BUYING NEW VS. EXISTING
If you are having trouble deciding between purchasing an existing home or building a new home you are not alone.
Almost every home buyer struggles with this question early on in the process, and it is something that you should definitely discuss and investigate before making a decision.
Let's take a look at several "Pros And Cons" To buying either type of property.Existing home:
- You may get more quality workmanship for your dollar in a house that was built when labor and materials were less expensive.
- Appliances and window treatments are often included.
- If it has been renovated, updated kitchens and bathrooms may feature valuable extras.
- Most existing homes have mature trees and established landscaping.
- Often have unique architectural elements.
- Usually in established neighborhoods.
- There is a direct relationship between the price of homes for sale and the overall care and attitude of the neighborhood in general.
- Generally less energy-efficient, so more costly to heat and cool.
- Past renovations may not meet today’s building codes.
- Building materials may be harder to match or replace.
- May need expensive repairs and renovations.
- Newly Constructed Home:
- Generally less maintenance than an older home. - Customized options and upgrades.
- Built to updated building and safety codes.
- More efficient and innovative use of space inside and out
- often more storage space.
- Modern amenities.
- More energy-efficient design and materials, better lumber, improved insulation.
- May be wired for today’s technology and security.
- You can have input into structural and interior decorating decisions.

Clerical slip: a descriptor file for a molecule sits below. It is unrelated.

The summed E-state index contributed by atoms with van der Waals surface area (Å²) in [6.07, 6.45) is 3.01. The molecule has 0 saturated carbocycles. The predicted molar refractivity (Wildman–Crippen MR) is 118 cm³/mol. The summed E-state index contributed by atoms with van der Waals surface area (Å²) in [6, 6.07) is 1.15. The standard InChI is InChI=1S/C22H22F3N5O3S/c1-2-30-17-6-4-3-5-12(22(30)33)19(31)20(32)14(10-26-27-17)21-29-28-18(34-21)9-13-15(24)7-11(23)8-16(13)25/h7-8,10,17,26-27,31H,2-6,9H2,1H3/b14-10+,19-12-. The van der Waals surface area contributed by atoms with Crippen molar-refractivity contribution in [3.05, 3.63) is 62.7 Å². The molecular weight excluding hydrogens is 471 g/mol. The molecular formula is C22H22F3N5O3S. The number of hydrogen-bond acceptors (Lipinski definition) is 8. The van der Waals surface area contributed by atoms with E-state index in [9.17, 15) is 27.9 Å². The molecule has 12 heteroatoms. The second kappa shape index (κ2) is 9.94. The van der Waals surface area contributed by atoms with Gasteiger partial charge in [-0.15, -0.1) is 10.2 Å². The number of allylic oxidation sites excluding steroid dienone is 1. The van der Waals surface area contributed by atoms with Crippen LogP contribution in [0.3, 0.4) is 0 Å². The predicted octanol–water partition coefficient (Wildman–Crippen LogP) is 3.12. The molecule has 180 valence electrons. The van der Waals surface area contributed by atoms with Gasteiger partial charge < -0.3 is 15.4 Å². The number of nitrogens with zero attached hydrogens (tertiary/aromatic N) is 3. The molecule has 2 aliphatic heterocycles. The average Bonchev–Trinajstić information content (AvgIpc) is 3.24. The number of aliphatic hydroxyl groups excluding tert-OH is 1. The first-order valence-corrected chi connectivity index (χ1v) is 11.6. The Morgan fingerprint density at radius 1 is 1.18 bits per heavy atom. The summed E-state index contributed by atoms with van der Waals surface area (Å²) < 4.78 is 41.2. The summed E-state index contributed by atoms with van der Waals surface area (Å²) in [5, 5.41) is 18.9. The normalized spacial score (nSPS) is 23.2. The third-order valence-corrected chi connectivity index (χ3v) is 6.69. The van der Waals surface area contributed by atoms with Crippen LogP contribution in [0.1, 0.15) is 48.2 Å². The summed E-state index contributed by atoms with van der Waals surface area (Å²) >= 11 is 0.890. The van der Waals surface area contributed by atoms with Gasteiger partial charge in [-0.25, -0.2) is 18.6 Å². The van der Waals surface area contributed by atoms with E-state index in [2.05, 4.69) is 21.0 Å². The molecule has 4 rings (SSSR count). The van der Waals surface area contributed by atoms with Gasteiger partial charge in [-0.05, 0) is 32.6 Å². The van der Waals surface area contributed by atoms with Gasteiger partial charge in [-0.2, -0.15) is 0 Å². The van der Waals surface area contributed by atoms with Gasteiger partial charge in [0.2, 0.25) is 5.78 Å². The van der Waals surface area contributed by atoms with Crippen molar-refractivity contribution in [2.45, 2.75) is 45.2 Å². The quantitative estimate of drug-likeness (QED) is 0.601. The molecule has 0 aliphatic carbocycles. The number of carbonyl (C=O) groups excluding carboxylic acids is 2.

- New subdivisions may have more recreational facilities.
- Many offer amenities not commonly found in existing subdivisions. Examples include swimming pools, clubhouses, jogging trails, open space areas, and playgrounds, to name a few.
- New building materials are often safer, as they don’t include things such as lead or asbestos.
- Construction and appliance warranties often still apply, but read the fine print, as these usually aren't as all-inclusive as you might think.
- Many, though not all, new subdivisions have architectural controls and covenants. Often this translates into increased protection of property values. They may also require membership in a community homeowner’s association, with mandatory fees and assessments.
- Often there are restrictions as to exterior siding colors and materials, parking restrictions, landscaping requirements, and limitations as to satellite dishes.
- Construction delays are common and may necessitate an interim move.
- New homes can cost more than existing homes due to escalating land values, material and labor costs.
- Resale may be difficult before construction is completed in the entire subdivision -- most buyers in new developments prefer to choose a new home and all the options.
- Dirt, mud and construction noise may be a problem until the entire neighborhood is completed.
- You may be charged higher taxes to expand services to a new area with few inhabitants.
- Landscaping over and above the contractor's basic package can be costly.
- Unwanted developments or businesses may continue to be built on neighboring land.
- Unknown problems with land or construction may cause headaches (such as drainage problems, underground waterways, sink holes, poor soil conditions, etc.)
- New homes are often on the outskirts of a town or city, which may mean a longer and more expensive commute to work.
- Additional costs. Some subdivisions have mandatory fees for homeowners’ associations and other assessments.